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Cross-Border E-Commerce Comprehensive Pilot Zones

Update Date:2019-9-16 18:29:52     Views:755

Cross-Border E-Commerce Comprehensive Pilot Zones

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On January 15, the State Council decided to set up a new batch of cross-border e-commerce zones in 12 Chinese cities: Shanghai, Guangzhou, Tianjin, Chongqing, Hefei, Zhengzhou, Chengdu, Dalian, Ningbo, Qingdao, Shenzhen and Suzhou. The first comprehensive e-commerce pilot zone of its kind was established in Hangzhou, home to the e-commerce giant Alibaba. These zones are designated exclusively for the development of cross-border e-commerce industry, featuring a slew of preferential tax policies and streamlined customs clearance procedures. Each of these zones has an online e-commerce platform operated by state-backed or licensed companies, where Chinese customers can view and purchase foreign goods (e.g., kuajingtong in the Shanghai Free Trade Zone). 

Goods sold via the online trading platforms launched by these e-commerce zones are subject to the so-called “parcel tax,” which is much lower than the normal custom duties (i.e., import tariffs, value-added tax and consumption tax if applicable). Foreign merchants operating businesses with/in the zones may choose one of the following two approaches when selling directly to Chinese consumers:

Direct Shipping Model
Under the direct sale model, foreign manufacturers maintain warehouses in their home countries and send goods to customers after they have made orders online. Under this model, it becomes easier for the manufacturers to oversee the storage process and provide customers with a variety of products. However, it usually takes longer before the customers receive the goods as it involves a relatively more complicated customs clearance procedure.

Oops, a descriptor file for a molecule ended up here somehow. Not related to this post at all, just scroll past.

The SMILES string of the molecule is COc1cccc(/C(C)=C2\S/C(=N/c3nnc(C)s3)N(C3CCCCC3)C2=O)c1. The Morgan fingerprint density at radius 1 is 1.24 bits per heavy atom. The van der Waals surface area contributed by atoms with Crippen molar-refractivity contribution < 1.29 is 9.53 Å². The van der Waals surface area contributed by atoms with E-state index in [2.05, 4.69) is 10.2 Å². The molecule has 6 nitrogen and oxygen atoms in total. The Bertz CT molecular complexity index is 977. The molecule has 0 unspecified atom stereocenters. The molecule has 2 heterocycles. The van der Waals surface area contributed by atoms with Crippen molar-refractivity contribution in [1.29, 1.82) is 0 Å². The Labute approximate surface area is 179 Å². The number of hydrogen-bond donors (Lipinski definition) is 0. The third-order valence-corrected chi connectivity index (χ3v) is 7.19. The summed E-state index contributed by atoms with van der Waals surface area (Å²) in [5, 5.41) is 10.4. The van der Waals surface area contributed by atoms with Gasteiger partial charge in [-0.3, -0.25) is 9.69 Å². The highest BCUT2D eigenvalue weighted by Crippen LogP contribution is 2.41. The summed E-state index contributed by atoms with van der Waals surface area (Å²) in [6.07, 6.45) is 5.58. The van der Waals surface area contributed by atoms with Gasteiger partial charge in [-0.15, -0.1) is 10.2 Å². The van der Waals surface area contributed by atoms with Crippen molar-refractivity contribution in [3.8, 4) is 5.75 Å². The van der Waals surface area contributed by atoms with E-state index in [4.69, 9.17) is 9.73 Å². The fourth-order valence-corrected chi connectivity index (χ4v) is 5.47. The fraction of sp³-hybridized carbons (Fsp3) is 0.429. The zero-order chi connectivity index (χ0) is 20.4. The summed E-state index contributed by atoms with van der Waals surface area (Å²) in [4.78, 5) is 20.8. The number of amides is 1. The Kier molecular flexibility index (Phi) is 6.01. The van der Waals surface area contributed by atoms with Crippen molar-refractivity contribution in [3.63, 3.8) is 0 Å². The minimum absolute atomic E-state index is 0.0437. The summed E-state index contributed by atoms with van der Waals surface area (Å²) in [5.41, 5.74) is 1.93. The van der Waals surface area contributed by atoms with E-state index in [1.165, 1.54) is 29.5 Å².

Bonded Warehouse Model
Under the bonded warehouse model, investors may set up a warehouse within their respective E-commerce zone. Goods will then be transported and stored temporarily within the warehouse under the Customs supervision before they are delivered to domestic customers. In this case, exporters need to determine if the quantity of their products sent to China is reasonable and can be sold within a given period.

A comparison of the two models can be found below:
Parcel Tax versus Customs Duties As previously mentioned, the special parcel tax implemented within pilot zones is one of the most attractive draws for investors. According to Customs Announcement [2012] No.15, the parcel tax rate can be classed into four levels depending on the categories of goods in question. It should be noted that customers don’t have to pay parcel tax when the tax amount is under RMB 50.

Calculation Method:
Tax payable= Goods price*×parcel tax rate
*Note that the China Custom released a detailed price directory for imported goods in 2012. The price of the goods that are not listed in the directory should be determined by their most recent retail price. In the case where the goods original price is twice as high as (or much lower than) it is in the directory, the exporters should provide the invoice and receipt as a proof.

Compared to the general customs duties levied on imported goods, goods imported via e-commerce zones offer an obvious price advantage as a result of tax reductions. For example, exporting UHT/fresh milk to China under the general trade model is subject to an import tariff of 15 percent and a value-added tax of 17 percent; whilst under the cross-border e-commerce model, customers will only pay 10 percent parcel tax on the imported milk. This enables foreign merchants to sell imported goods at a lower price, and thus makes their products more competitive.


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